The Empathy Enigma: Does It Still Exist? Comparison of Nursing Student Self-Reported Empathy with Standardized Actor and Student Peer Evaluation of Student Empathy

2.50
Hdl Handle:
http://hdl.handle.net/10755/603001
Category:
Full-text
Format:
Text-based Document
Type:
Presentation
Title:
The Empathy Enigma: Does It Still Exist? Comparison of Nursing Student Self-Reported Empathy with Standardized Actor and Student Peer Evaluation of Student Empathy
Other Titles:
Ways to Use Simulation in Nursing Education [Session]
Author(s):
Ward, Julia M.
Lead Author STTI Affiliation:
Eta Beta
Author Details:
Julia M. Ward, RN, julia.ward@jefferson.edu
Abstract:
Session presented on Sunday, November 8, 2015: Purpose: Nursing students learn that empathy should be at the heart of all nurse-patient encounters. Research outcomes have demonstrated that empathy declines among nursing students during the last year of their nursing program.  We wanted to learn if an educational strategy would improve empathy among student nurses during undergraduate nursing education. Methods: A quasi-experimental design was used to compare pretest and postest scores on the Jefferson Scale of Empathy. We used the Jefferson Scale of Empathy Health Provider version (JSE-HPs) to evaluate whether or not an educational intervention using standardized actors positively influenced nursing student empathy. During two simulation experiences the standardized actors and student peers evaluated student empathy using the Jefferson Scale of Patient Perception of Health Professional and the Global Rating Scale of Empathy. Debriefing sessions were conducted and a written recording of each session was analyzed for thematic content. Results: There were no significant overall changes in empathy over time or any significant correlations between students’ self-report of empathy and the standardized actors’ and peers’ evaluations of student empathy.  Notably, overall mean empathy scores did not decline over time, and empathy scores increased among some subgroups, including among male participants and second-degree students. Conclusion: Our findings suggested that this educational intervention holds potential for maintaining and possibly improving empathy in nursing students. More research is needed to investigate how this intervention could have a stronger impact on empathy.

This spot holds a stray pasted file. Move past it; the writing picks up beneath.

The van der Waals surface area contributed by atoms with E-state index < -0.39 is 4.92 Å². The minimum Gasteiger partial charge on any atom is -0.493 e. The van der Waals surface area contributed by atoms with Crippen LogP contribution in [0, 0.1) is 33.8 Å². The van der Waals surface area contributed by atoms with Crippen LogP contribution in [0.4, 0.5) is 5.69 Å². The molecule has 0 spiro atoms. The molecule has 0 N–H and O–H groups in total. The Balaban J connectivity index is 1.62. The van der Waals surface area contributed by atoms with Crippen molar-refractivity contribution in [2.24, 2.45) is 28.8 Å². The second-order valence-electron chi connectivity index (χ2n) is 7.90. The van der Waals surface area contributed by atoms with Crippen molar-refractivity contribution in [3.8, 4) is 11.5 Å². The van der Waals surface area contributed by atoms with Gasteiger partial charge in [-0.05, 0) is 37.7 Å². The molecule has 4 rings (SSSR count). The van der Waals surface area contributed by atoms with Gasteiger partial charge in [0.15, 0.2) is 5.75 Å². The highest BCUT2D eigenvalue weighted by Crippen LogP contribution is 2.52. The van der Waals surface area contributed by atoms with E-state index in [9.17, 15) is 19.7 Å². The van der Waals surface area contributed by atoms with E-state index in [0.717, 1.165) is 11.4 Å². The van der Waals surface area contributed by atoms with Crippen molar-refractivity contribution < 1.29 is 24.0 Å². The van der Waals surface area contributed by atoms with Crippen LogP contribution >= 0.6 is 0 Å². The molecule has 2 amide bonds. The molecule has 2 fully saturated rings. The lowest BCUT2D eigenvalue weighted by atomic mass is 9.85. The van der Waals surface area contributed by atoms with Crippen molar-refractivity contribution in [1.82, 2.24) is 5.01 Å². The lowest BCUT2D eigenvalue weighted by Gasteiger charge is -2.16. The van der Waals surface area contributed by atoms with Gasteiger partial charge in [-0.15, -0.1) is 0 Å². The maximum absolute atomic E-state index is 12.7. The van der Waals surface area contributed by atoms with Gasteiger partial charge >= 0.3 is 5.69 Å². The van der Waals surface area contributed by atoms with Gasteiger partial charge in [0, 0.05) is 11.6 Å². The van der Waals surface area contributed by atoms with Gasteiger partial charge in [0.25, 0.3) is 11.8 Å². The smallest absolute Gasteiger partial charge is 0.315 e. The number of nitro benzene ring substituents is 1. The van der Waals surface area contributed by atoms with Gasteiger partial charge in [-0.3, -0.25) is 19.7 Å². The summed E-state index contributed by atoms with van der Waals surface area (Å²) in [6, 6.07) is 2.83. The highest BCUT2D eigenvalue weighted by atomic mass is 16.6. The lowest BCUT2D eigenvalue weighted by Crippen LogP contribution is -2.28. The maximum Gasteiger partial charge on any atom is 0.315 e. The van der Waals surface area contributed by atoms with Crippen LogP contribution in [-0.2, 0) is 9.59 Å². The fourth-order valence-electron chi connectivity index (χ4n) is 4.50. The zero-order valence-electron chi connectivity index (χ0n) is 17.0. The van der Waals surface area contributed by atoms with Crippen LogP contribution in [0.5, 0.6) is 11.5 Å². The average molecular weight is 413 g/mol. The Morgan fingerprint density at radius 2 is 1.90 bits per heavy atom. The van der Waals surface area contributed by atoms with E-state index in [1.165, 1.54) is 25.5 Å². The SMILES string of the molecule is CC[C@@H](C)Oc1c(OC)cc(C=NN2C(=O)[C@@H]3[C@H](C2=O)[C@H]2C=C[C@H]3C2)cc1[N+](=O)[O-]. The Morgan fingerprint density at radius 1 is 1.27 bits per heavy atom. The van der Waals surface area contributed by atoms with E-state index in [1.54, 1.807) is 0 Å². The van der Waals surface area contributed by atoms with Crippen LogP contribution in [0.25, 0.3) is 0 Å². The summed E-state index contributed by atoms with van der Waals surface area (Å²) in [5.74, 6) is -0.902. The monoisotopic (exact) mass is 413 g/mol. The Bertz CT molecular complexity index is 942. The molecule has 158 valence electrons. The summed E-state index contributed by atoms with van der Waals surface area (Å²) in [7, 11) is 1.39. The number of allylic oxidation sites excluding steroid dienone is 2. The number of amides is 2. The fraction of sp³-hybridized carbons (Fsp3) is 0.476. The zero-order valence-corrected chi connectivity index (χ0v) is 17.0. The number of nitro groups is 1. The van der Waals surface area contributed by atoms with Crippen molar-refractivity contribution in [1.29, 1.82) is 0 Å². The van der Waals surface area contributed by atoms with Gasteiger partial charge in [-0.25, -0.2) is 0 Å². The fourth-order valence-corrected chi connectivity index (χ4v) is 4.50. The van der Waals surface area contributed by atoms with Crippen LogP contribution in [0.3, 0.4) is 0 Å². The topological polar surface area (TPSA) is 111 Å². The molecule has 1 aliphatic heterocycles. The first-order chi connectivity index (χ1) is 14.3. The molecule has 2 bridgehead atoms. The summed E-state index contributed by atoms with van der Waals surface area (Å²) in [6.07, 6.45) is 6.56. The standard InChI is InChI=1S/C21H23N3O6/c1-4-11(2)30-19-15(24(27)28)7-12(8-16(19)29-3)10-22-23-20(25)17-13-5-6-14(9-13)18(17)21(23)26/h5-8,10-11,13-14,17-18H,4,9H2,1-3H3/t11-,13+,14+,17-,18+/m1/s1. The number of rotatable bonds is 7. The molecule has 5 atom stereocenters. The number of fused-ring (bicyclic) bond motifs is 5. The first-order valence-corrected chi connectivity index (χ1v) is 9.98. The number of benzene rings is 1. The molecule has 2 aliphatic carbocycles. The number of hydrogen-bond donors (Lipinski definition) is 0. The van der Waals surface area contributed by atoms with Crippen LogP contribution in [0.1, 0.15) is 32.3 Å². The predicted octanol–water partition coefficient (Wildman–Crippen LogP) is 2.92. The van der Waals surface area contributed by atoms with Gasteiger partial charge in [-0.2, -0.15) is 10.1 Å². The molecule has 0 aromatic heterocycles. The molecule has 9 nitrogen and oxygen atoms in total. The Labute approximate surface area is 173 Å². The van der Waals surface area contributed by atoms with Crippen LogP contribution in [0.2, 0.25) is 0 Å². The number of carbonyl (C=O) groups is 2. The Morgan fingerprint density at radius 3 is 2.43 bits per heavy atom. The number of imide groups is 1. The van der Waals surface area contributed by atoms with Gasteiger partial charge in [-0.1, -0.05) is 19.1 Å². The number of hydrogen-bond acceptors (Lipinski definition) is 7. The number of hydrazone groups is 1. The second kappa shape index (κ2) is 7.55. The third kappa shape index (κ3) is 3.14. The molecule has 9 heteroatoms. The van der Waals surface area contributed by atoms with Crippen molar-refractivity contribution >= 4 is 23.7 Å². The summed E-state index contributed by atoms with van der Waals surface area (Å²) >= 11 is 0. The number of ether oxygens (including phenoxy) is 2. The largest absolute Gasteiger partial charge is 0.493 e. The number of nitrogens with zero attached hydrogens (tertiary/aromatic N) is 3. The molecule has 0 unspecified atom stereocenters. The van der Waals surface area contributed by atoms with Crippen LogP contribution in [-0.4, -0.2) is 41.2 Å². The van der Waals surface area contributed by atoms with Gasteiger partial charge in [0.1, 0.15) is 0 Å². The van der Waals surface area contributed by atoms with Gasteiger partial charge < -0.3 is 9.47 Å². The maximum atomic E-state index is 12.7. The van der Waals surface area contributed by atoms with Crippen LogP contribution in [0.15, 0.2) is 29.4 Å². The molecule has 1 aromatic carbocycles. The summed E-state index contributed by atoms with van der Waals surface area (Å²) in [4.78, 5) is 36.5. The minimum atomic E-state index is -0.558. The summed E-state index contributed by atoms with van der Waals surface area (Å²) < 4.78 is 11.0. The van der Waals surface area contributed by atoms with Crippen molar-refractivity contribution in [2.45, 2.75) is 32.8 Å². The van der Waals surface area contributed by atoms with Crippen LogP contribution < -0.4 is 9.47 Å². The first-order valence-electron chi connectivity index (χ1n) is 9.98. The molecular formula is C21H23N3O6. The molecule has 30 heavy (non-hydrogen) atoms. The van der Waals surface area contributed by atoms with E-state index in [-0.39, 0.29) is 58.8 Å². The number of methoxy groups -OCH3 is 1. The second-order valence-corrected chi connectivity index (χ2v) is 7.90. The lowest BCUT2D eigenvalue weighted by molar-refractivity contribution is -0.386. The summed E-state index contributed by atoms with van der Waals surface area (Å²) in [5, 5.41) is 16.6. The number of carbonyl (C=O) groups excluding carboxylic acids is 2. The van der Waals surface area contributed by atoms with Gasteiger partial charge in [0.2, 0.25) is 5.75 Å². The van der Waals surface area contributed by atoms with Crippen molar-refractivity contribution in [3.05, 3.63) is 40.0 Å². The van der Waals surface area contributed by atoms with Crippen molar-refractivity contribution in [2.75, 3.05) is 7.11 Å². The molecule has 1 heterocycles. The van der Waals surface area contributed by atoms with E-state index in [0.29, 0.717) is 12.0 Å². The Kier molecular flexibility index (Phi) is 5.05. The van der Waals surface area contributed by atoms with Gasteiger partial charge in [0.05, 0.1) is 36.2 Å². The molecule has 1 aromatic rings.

Keywords:
Empathy; Standardized Actors; Nursing Students
Repository Posting Date:
21-Mar-2016
Date of Publication:
21-Mar-2016
Other Identifiers:
CONV15B17
Conference Date:
2015
Conference Name:
43rd Biennial Convention
Conference Host:
Sigma Theta Tau International, the Honor Society of Nursing
Conference Location:
Las Vegas, Nevada, USA
Description:
43rd Biennial Convention 2015 Theme: Serve Locally, Transform Regionally, Lead Globally.`

Full metadata record

DC FieldValue Language
dc.language.isoen_USen
dc.type.categoryFull-texten
dc.formatText-based Documenten
dc.typePresentationen
dc.titleThe Empathy Enigma: Does It Still Exist? Comparison of Nursing Student Self-Reported Empathy with Standardized Actor and Student Peer Evaluation of Student Empathyen
dc.title.alternativeWays to Use Simulation in Nursing Education [Session]en
dc.contributor.authorWard, Julia M.en
dc.contributor.departmentEta Betaen
dc.author.detailsJulia M. Ward, RN, julia.ward@jefferson.eduen
dc.identifier.urihttp://hdl.handle.net/10755/603001en
dc.description.abstractSession presented on Sunday, November 8, 2015: Purpose: Nursing students learn that empathy should be at the heart of all nurse-patient encounters. Research outcomes have demonstrated that empathy declines among nursing students during the last year of their nursing program.  We wanted to learn if an educational strategy would improve empathy among student nurses during undergraduate nursing education. Methods: A quasi-experimental design was used to compare pretest and postest scores on the Jefferson Scale of Empathy. We used the Jefferson Scale of Empathy Health Provider version (JSE-HPs) to evaluate whether or not an educational intervention using standardized actors positively influenced nursing student empathy. During two simulation experiences the standardized actors and student peers evaluated student empathy using the Jefferson Scale of Patient Perception of Health Professional and the Global Rating Scale of Empathy. Debriefing sessions were conducted and a written recording of each session was analyzed for thematic content. Results: There were no significant overall changes in empathy over time or any significant correlations between students’ self-report of empathy and the standardized actors’ and peers’ evaluations of student empathy.  Notably, overall mean empathy scores did not decline over time, and empathy scores increased among some subgroups, including among male participants and second-degree students. Conclusion: Our findings suggested that this educational intervention holds potential for maintaining and possibly improving empathy in nursing students. More research is needed to investigate how this intervention could have a stronger impact on empathy.en
dc.subjectEmpathyen
dc.subjectStandardized Actorsen
dc.subjectNursing Studentsen
dc.date.available2016-03-21T16:41:13Zen
dc.date.issued2016-03-21en
dc.date.accessioned2016-03-21T16:41:13Zen
dc.conference.date2015en
dc.conference.name43rd Biennial Conventionen
dc.conference.hostSigma Theta Tau International, the Honor Society of Nursingen
dc.conference.locationLas Vegas, Nevada, USAen
dc.description43rd Biennial Convention 2015 Theme: Serve Locally, Transform Regionally, Lead Globally.`en
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